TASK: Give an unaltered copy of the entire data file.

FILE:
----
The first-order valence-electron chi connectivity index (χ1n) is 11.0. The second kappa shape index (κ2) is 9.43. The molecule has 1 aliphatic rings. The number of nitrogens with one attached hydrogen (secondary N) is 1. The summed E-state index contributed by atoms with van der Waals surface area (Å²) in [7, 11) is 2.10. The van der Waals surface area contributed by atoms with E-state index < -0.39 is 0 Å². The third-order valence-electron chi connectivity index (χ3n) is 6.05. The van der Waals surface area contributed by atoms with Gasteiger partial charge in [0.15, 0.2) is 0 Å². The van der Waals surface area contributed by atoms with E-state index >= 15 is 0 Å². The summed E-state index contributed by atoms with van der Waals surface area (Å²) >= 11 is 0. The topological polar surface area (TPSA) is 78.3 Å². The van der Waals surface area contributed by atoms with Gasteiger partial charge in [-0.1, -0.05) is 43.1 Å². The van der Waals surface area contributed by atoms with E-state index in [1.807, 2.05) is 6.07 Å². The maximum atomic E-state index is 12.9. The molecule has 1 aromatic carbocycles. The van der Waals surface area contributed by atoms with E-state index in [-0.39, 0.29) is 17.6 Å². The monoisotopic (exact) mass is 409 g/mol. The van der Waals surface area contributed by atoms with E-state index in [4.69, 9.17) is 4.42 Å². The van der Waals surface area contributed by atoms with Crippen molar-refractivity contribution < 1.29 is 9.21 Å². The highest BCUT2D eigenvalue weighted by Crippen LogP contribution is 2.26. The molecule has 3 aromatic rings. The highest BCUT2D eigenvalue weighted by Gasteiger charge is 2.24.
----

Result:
The first-order valence-electron chi connectivity index (χ1n) is 11.0. The second kappa shape index (κ2) is 9.43. The molecule has 1 aliphatic rings. The number of nitrogens with one attached hydrogen (secondary N) is 1. The summed E-state index contributed by atoms with van der Waals surface area (Å²) in [7, 11) is 2.10. The van der Waals surface area contributed by atoms with E-state index < -0.39 is 0 Å². The third-order valence-electron chi connectivity index (χ3n) is 6.05. The van der Waals surface area contributed by atoms with Gasteiger partial charge in [0.15, 0.2) is 0 Å². The van der Waals surface area contributed by atoms with E-state index >= 15 is 0 Å². The summed E-state index contributed by atoms with van der Waals surface area (Å²) >= 11 is 0. The topological polar surface area (TPSA) is 78.3 Å². The van der Waals surface area contributed by atoms with Gasteiger partial charge in [-0.1, -0.05) is 43.1 Å². The van der Waals surface area contributed by atoms with E-state index in [1.807, 2.05) is 6.07 Å². The maximum atomic E-state index is 12.9. The molecule has 1 aromatic carbocycles. The van der Waals surface area contributed by atoms with E-state index in [-0.39, 0.29) is 17.6 Å². The monoisotopic (exact) mass is 409 g/mol. The van der Waals surface area contributed by atoms with E-state index in [4.69, 9.17) is 4.42 Å². The van der Waals surface area contributed by atoms with Crippen molar-refractivity contribution < 1.29 is 9.21 Å². The highest BCUT2D eigenvalue weighted by Crippen LogP contribution is 2.26. The molecule has 3 aromatic rings. The highest BCUT2D eigenvalue weighted by Gasteiger charge is 2.24.